Growth Promoting Antibiotics in Food Animal Production: An Economic Analysis.

By Jay P. Graham, MBA, Ellen Silbergeld, PhD, from Johns Hopkins Bloomberg School of Public Health and John J. Boland from The Johns Hopkins University, Baltimore,, PhD. This article was published in the January-February issue of Public Health Reports
calendar icon 13 March 2007
clock icon 3 minute read


Objective. Considerable controversy persists regarding the use of human antibiotics to promote growth in animals raised for food. The authors examined the economic effect of removing antibiotics used for growth promotion in commercial broiler chickens.

Methods. The authors utilized data published by the Perdue company, the fourth largest poultry producer in the United States, in which a non-randomized controlled trial of growth-promoting antibiotic (GPA) use was conducted with seven million broiler chickens to evaluate the impact of removing GPAs on production.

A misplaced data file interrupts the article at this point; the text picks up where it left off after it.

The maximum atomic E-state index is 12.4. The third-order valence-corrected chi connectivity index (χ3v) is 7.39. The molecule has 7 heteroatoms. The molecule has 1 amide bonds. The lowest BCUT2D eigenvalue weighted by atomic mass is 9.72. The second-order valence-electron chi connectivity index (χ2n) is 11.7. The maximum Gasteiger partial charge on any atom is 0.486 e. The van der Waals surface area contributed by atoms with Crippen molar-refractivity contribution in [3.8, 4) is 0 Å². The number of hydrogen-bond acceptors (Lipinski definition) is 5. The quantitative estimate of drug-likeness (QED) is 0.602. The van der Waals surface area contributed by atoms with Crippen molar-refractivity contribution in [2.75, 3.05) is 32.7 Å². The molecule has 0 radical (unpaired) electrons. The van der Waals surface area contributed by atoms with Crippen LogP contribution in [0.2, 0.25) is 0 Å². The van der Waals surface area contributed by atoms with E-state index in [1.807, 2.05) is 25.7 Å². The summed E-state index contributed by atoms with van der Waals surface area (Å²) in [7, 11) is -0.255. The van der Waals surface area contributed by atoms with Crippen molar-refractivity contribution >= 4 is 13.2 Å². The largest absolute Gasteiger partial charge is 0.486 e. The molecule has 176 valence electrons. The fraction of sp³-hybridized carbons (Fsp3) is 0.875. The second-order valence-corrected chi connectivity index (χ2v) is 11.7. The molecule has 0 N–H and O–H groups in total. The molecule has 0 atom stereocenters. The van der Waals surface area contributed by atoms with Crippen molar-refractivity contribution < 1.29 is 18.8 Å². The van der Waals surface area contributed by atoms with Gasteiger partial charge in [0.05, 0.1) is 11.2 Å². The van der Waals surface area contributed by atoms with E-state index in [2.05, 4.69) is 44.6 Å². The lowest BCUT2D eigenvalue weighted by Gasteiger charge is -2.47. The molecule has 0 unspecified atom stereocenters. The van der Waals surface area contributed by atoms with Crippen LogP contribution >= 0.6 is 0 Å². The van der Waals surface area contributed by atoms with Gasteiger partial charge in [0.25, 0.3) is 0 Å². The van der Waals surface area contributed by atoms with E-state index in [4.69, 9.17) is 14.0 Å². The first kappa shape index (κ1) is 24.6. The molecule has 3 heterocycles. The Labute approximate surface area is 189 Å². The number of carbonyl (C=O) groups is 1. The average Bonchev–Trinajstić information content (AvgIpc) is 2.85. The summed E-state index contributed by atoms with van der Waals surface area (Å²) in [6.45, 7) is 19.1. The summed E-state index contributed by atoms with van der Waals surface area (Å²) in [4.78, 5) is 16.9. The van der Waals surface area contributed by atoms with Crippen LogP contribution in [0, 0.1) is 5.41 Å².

Results. Positive production changes were associated with GPA use, but were insufficient to offset the cost of the antibiotics. The net effect of using GPAs was a lost value of $0.0093 per chicken (about 0.45% of total cost). Based upon these data, the authors found no basis for the claim that the use of GPAs lowers the cost of production. Note that this study does not include veterinary cost changes or changes in performance variability associated with the removal of GPAs.

Conclusions. This economic analysis is the first study to the authorsf knowledge utilizing large-scale empirical data collected by U.S. industry, in which it is demonstrated that the use of GPAs in poultry production is associated with economic losses to the producers. These data are of considerable importance in the ongoing national debate concerning the continued use of antibiotics for growth promotion of food animals. Based on the industry study and the resulting economic impact, the use of GPAs in U.S. poultry production should be reconsidered.

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March 2007
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